‘Watershed moment’ as sacked safeguarding board members tell synod what went wrong

Archbishop of York Stephen Cottrell negotiates opportunity for Jasvinder Sanghera and Steve Reeves to address General Synod

By Rosie Dawson

The Church of England’s general synod in York witnessed extraordinary scenes yesterday as supporters fought for two sacked members of the Independent Safeguarding Board (ISB) to address the assembly.

Some members protested by slow clapping when one request to address the synod was turned down on procedural grounds.

Eventually a way through standing orders was found. The formal synod was adjourned so that “an informal meeting” could take place at which the ISB members Steve Reeves and Jasvinder Sanghera could speak.

The intervention came in an afternoon devoted to the Archbishops’ Council explaining the safeguarding debacle, after the sackings caused outrage at all levels and the board’s work collapsed.

The ISB was set up in January 2022 to move the church towards fully independent safeguarding. It comprised Meg Munn, who chaired it, and two members. But the two were sacked last month by the Archbishops’ Council, which cited an irretrievable breakdown in its working relationship with them.

Ms Munn was told that her contract would be terminated in the immediate future once a new safeguarding structure was formed, and she would stay on to provide business continuity.

Mr Reeves told the meeting that the breakdown was caused by the church’s refusal to receive a view about independent safeguarding that differed from its own blueprint.

”It’s clear to me that when the Archbishops’ Council talks about independence they do not mean independence in the way that you or I or the average person in the street means independence,” he said. “It means semi-detached. When they talk about trust, they mean obedience; when they talk about communication, they mean loyalty.”

With rising emotion, Ms Sanghera said they had spent months gaining the trust of survivors but the Archbishops’ Council had ripped it away. “We were too independent,” she said. “We did our job too well. When I’m being told we’re too survivor-focused and too survivor-led, I think the church has a problem.”

Earlier, the synod heard from Jane Chevous, the director and co-founder of the organisation Survivors Voices, about how she responded when she heard that the ISB was to be disbanded. “I felt my whole world crumbled around me,” she said. “I had trusted the ISB. I had hope. Now that hope had been snatched from me and trampled underfoot.”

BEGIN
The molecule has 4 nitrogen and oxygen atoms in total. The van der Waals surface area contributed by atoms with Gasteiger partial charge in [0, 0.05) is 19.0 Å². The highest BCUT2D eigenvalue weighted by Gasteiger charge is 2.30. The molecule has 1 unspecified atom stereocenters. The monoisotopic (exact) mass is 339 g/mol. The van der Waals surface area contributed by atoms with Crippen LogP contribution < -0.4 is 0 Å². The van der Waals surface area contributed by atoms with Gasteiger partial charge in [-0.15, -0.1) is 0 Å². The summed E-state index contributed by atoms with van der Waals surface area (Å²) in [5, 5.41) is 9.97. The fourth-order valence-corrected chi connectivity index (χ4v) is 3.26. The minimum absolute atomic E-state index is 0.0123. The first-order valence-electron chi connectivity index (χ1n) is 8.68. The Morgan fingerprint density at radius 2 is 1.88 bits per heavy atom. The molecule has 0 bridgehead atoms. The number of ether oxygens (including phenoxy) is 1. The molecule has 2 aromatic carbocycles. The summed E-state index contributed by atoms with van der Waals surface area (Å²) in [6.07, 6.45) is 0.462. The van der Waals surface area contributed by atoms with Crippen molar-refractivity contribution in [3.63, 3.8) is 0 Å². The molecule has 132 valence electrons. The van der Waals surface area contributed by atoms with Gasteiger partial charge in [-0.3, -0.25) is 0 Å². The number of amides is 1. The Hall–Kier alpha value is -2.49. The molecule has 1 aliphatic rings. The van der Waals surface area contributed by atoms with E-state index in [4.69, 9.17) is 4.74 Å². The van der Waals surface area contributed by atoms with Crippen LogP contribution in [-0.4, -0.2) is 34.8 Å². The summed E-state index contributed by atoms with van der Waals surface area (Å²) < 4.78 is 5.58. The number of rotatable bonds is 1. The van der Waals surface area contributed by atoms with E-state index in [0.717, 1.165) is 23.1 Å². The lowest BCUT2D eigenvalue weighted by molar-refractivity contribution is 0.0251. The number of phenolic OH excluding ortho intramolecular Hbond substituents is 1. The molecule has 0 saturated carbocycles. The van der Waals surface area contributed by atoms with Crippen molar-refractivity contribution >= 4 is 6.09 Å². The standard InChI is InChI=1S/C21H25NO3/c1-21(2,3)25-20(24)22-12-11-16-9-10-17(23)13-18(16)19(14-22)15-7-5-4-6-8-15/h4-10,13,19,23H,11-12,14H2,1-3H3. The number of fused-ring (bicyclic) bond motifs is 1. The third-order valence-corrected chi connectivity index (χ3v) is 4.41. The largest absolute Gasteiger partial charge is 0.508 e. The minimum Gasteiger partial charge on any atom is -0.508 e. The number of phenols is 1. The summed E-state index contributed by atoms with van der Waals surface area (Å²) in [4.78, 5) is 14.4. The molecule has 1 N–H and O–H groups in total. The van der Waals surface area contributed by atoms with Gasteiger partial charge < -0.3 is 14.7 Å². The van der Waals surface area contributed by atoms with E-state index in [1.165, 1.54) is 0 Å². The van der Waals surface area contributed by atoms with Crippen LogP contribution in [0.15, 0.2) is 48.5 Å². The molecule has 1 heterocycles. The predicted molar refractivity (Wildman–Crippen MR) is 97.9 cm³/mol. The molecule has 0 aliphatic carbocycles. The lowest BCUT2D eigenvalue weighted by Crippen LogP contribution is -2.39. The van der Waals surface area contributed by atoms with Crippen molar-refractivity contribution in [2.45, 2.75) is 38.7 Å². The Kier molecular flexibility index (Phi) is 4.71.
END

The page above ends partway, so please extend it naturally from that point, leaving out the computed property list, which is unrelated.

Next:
Ms Chevous’s comments were followed by a panel presentation and question-and-answer session from members of the Archbishops’ Council.

The short straw was drawn by the Rev Tim Goode who was tasked with giving a “short history” of the council’s dealings with ISB and its assessment of what went wrong.

He spoke of a lack of collegiality between ISB members and of initiatives being started and proposed without adequate terms of reference, budget or clarity. He said that as time passed, the ISB focused on individual survivor cases at the expense of its primary objective, which was the scrutiny of the church’s national safeguarding system.

The Archbishop of York, Stephen Cottrell, spoke of his “profound sadness” at what had happened. “This is a watershed moment,” he said. “We can’t get this wrong again. We can no longer think that we can deliver these things ourselves … Not only do we need independent oversight and scrutiny of safeguarding, we also need independent help on deciding how best to do it and implement it.”

After the session, ended many people expressed relief that Ms Sanghera and Mr Reeves had been heard.

A member of the Archbishops’ Council conceded that its version of events was unlikely to be the one doing the rounds in the bars, but said they were glad it had been offered. The general mood among synod members was one of quiet, stunned concern.

Afterwards synod voted by 324-0 to approve a new redress scheme for survivors of abuse, offering financial compensation, and therapeutic and emotional support to victims and survivors.

In presenting the scheme, the Bishop of Truro, Philip Mounstephen, said one survivor had told him: “This could change the culture of the church.” And there will be many saying “Amen” to that.


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